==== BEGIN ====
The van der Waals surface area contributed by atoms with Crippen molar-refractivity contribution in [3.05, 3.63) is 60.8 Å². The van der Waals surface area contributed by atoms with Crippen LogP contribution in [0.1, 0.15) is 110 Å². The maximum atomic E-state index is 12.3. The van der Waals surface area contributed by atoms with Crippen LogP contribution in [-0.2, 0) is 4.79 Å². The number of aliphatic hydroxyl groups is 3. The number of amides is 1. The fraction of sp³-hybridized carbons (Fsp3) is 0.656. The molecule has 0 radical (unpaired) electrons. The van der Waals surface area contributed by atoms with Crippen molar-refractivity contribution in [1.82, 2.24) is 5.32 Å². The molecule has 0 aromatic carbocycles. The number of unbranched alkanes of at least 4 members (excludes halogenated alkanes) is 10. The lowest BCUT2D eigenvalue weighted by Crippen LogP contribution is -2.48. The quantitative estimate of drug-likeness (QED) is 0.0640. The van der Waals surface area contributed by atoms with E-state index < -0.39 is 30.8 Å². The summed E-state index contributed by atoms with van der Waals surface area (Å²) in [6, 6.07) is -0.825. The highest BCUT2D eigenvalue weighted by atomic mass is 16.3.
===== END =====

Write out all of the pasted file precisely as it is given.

The van der Waals surface area contributed by atoms with Crippen molar-refractivity contribution in [3.05, 3.63) is 60.8 Å². The van der Waals surface area contributed by atoms with Crippen LogP contribution in [0.1, 0.15) is 110 Å². The maximum atomic E-state index is 12.3. The van der Waals surface area contributed by atoms with Crippen LogP contribution in [-0.2, 0) is 4.79 Å². The number of aliphatic hydroxyl groups is 3. The number of amides is 1. The fraction of sp³-hybridized carbons (Fsp3) is 0.656. The molecule has 0 radical (unpaired) electrons. The van der Waals surface area contributed by atoms with Crippen molar-refractivity contribution in [1.82, 2.24) is 5.32 Å². The molecule has 0 aromatic carbocycles. The number of unbranched alkanes of at least 4 members (excludes halogenated alkanes) is 10. The lowest BCUT2D eigenvalue weighted by Crippen LogP contribution is -2.48. The quantitative estimate of drug-likeness (QED) is 0.0640. The van der Waals surface area contributed by atoms with E-state index < -0.39 is 30.8 Å². The summed E-state index contributed by atoms with van der Waals surface area (Å²) in [6, 6.07) is -0.825. The highest BCUT2D eigenvalue weighted by atomic mass is 16.3.